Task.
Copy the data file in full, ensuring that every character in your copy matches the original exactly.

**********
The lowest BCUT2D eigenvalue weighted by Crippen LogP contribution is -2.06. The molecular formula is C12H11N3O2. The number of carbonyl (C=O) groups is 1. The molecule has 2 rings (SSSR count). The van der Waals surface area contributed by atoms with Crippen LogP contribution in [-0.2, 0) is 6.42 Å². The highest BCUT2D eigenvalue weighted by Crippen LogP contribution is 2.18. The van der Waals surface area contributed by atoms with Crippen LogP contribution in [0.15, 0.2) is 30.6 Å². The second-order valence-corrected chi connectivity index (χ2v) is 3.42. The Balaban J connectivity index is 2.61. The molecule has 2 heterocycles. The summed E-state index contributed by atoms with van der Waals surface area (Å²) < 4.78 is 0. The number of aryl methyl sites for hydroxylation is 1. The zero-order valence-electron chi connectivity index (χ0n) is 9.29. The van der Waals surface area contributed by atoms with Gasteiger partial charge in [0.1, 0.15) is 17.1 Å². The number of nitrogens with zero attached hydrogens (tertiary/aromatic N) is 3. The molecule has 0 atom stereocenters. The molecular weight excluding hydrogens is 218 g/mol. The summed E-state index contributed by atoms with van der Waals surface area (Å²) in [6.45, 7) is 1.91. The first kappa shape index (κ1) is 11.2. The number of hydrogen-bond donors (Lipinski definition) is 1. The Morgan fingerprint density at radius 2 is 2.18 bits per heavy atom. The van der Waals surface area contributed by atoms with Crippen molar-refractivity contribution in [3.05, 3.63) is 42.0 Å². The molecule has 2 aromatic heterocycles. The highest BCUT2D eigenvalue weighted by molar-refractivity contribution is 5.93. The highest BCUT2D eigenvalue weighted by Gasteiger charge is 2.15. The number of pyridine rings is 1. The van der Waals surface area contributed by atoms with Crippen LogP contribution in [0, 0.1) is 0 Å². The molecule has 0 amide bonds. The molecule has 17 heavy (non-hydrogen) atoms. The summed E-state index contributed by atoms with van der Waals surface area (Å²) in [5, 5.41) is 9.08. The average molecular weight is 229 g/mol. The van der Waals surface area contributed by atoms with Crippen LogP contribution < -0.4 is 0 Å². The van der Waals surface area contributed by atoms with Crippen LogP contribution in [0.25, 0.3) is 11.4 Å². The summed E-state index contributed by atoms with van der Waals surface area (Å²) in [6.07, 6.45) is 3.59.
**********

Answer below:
The lowest BCUT2D eigenvalue weighted by Crippen LogP contribution is -2.06. The molecular formula is C12H11N3O2. The number of carbonyl (C=O) groups is 1. The molecule has 2 rings (SSSR count). The van der Waals surface area contributed by atoms with Crippen LogP contribution in [-0.2, 0) is 6.42 Å². The highest BCUT2D eigenvalue weighted by Crippen LogP contribution is 2.18. The van der Waals surface area contributed by atoms with Crippen LogP contribution in [0.15, 0.2) is 30.6 Å². The second-order valence-corrected chi connectivity index (χ2v) is 3.42. The Balaban J connectivity index is 2.61. The molecule has 2 heterocycles. The summed E-state index contributed by atoms with van der Waals surface area (Å²) < 4.78 is 0. The number of aryl methyl sites for hydroxylation is 1. The zero-order valence-electron chi connectivity index (χ0n) is 9.29. The van der Waals surface area contributed by atoms with Gasteiger partial charge in [0.1, 0.15) is 17.1 Å². The number of nitrogens with zero attached hydrogens (tertiary/aromatic N) is 3. The molecule has 0 atom stereocenters. The molecular weight excluding hydrogens is 218 g/mol. The summed E-state index contributed by atoms with van der Waals surface area (Å²) in [6.45, 7) is 1.91. The first kappa shape index (κ1) is 11.2. The number of hydrogen-bond donors (Lipinski definition) is 1. The Morgan fingerprint density at radius 2 is 2.18 bits per heavy atom. The van der Waals surface area contributed by atoms with Crippen molar-refractivity contribution in [3.05, 3.63) is 42.0 Å². The molecule has 2 aromatic heterocycles. The highest BCUT2D eigenvalue weighted by molar-refractivity contribution is 5.93. The highest BCUT2D eigenvalue weighted by Gasteiger charge is 2.15. The number of pyridine rings is 1. The van der Waals surface area contributed by atoms with Crippen LogP contribution in [0, 0.1) is 0 Å². The molecule has 0 amide bonds. The molecule has 17 heavy (non-hydrogen) atoms. The summed E-state index contributed by atoms with van der Waals surface area (Å²) in [5, 5.41) is 9.08. The average molecular weight is 229 g/mol. The van der Waals surface area contributed by atoms with Crippen LogP contribution < -0.4 is 0 Å². The van der Waals surface area contributed by atoms with Crippen LogP contribution in [0.25, 0.3) is 11.4 Å². The summed E-state index contributed by atoms with van der Waals surface area (Å²) in [6.07, 6.45) is 3.59.